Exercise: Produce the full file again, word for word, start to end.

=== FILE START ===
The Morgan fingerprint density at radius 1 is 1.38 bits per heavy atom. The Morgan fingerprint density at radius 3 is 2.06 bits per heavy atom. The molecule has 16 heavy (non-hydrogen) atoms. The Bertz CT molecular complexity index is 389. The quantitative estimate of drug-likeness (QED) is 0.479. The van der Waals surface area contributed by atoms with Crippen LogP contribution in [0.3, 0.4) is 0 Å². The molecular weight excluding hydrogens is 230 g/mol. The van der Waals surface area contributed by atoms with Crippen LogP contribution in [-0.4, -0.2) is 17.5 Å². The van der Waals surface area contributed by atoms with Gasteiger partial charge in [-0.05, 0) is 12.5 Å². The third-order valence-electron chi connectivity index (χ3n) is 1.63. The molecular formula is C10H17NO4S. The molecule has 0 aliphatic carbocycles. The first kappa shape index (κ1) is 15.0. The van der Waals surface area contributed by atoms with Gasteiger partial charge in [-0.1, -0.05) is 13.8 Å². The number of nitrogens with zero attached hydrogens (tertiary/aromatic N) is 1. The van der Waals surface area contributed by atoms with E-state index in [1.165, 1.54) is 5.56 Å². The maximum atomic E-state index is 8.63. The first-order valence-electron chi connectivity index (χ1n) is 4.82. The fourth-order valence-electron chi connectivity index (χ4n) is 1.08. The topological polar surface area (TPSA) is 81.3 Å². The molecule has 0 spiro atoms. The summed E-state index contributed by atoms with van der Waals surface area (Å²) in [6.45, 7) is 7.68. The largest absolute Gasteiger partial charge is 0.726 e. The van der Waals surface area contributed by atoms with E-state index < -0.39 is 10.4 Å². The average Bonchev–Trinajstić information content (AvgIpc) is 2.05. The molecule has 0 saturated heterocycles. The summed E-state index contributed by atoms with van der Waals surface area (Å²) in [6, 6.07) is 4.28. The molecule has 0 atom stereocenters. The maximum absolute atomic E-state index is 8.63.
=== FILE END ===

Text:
The Morgan fingerprint density at radius 1 is 1.38 bits per heavy atom. The Morgan fingerprint density at radius 3 is 2.06 bits per heavy atom. The molecule has 16 heavy (non-hydrogen) atoms. The Bertz CT molecular complexity index is 389. The quantitative estimate of drug-likeness (QED) is 0.479. The van der Waals surface area contributed by atoms with Crippen LogP contribution in [0.3, 0.4) is 0 Å². The molecular weight excluding hydrogens is 230 g/mol. The van der Waals surface area contributed by atoms with Crippen LogP contribution in [-0.4, -0.2) is 17.5 Å². The van der Waals surface area contributed by atoms with Gasteiger partial charge in [-0.05, 0) is 12.5 Å². The third-order valence-electron chi connectivity index (χ3n) is 1.63. The molecular formula is C10H17NO4S. The molecule has 0 aliphatic carbocycles. The first kappa shape index (κ1) is 15.0. The van der Waals surface area contributed by atoms with Gasteiger partial charge in [-0.1, -0.05) is 13.8 Å². The number of nitrogens with zero attached hydrogens (tertiary/aromatic N) is 1. The van der Waals surface area contributed by atoms with E-state index in [1.165, 1.54) is 5.56 Å². The maximum atomic E-state index is 8.63. The first-order valence-electron chi connectivity index (χ1n) is 4.82. The fourth-order valence-electron chi connectivity index (χ4n) is 1.08. The topological polar surface area (TPSA) is 81.3 Å². The molecule has 0 spiro atoms. The summed E-state index contributed by atoms with van der Waals surface area (Å²) in [6.45, 7) is 7.68. The largest absolute Gasteiger partial charge is 0.726 e. The van der Waals surface area contributed by atoms with E-state index < -0.39 is 10.4 Å². The average Bonchev–Trinajstić information content (AvgIpc) is 2.05. The molecule has 0 saturated heterocycles. The summed E-state index contributed by atoms with van der Waals surface area (Å²) in [6, 6.07) is 4.28. The molecule has 0 atom stereocenters. The maximum absolute atomic E-state index is 8.63.